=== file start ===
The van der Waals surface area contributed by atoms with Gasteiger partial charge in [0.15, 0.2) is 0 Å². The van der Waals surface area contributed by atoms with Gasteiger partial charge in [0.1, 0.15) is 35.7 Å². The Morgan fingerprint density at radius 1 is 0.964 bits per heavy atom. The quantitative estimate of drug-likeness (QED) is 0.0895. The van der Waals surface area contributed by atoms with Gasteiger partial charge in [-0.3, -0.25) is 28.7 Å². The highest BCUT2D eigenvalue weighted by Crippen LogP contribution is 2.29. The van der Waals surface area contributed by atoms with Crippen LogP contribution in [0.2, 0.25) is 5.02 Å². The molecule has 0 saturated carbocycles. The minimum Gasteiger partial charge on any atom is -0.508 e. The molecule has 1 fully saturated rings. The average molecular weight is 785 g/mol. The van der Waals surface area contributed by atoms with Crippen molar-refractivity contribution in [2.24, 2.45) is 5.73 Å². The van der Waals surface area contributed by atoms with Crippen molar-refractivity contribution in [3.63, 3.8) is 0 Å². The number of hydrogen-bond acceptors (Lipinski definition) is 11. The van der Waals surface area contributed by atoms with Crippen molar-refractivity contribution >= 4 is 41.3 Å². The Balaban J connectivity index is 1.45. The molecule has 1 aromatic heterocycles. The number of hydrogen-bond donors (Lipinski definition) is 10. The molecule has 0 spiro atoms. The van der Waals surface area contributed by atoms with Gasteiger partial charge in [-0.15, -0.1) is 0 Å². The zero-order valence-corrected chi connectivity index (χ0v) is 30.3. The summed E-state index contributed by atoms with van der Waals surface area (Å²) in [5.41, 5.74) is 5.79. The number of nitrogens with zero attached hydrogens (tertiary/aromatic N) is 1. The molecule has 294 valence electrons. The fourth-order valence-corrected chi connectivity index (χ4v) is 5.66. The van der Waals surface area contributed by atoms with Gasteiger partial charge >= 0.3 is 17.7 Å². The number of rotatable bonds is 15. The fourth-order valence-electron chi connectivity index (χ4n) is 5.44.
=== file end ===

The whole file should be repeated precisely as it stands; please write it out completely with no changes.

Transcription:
The van der Waals surface area contributed by atoms with Gasteiger partial charge in [0.15, 0.2) is 0 Å². The van der Waals surface area contributed by atoms with Gasteiger partial charge in [0.1, 0.15) is 35.7 Å². The Morgan fingerprint density at radius 1 is 0.964 bits per heavy atom. The quantitative estimate of drug-likeness (QED) is 0.0895. The van der Waals surface area contributed by atoms with Gasteiger partial charge in [-0.3, -0.25) is 28.7 Å². The highest BCUT2D eigenvalue weighted by Crippen LogP contribution is 2.29. The van der Waals surface area contributed by atoms with Crippen LogP contribution in [0.2, 0.25) is 5.02 Å². The molecule has 0 saturated carbocycles. The minimum Gasteiger partial charge on any atom is -0.508 e. The molecule has 1 fully saturated rings. The average molecular weight is 785 g/mol. The van der Waals surface area contributed by atoms with Crippen molar-refractivity contribution in [2.24, 2.45) is 5.73 Å². The van der Waals surface area contributed by atoms with Crippen molar-refractivity contribution in [3.63, 3.8) is 0 Å². The number of hydrogen-bond acceptors (Lipinski definition) is 11. The van der Waals surface area contributed by atoms with Crippen molar-refractivity contribution >= 4 is 41.3 Å². The Balaban J connectivity index is 1.45. The molecule has 1 aromatic heterocycles. The number of hydrogen-bond donors (Lipinski definition) is 10. The molecule has 0 spiro atoms. The van der Waals surface area contributed by atoms with Gasteiger partial charge in [-0.15, -0.1) is 0 Å². The zero-order valence-corrected chi connectivity index (χ0v) is 30.3. The summed E-state index contributed by atoms with van der Waals surface area (Å²) in [5.41, 5.74) is 5.79. The number of nitrogens with zero attached hydrogens (tertiary/aromatic N) is 1. The molecule has 294 valence electrons. The fourth-order valence-corrected chi connectivity index (χ4v) is 5.66. The van der Waals surface area contributed by atoms with Gasteiger partial charge >= 0.3 is 17.7 Å². The number of rotatable bonds is 15. The fourth-order valence-electron chi connectivity index (χ4n) is 5.44.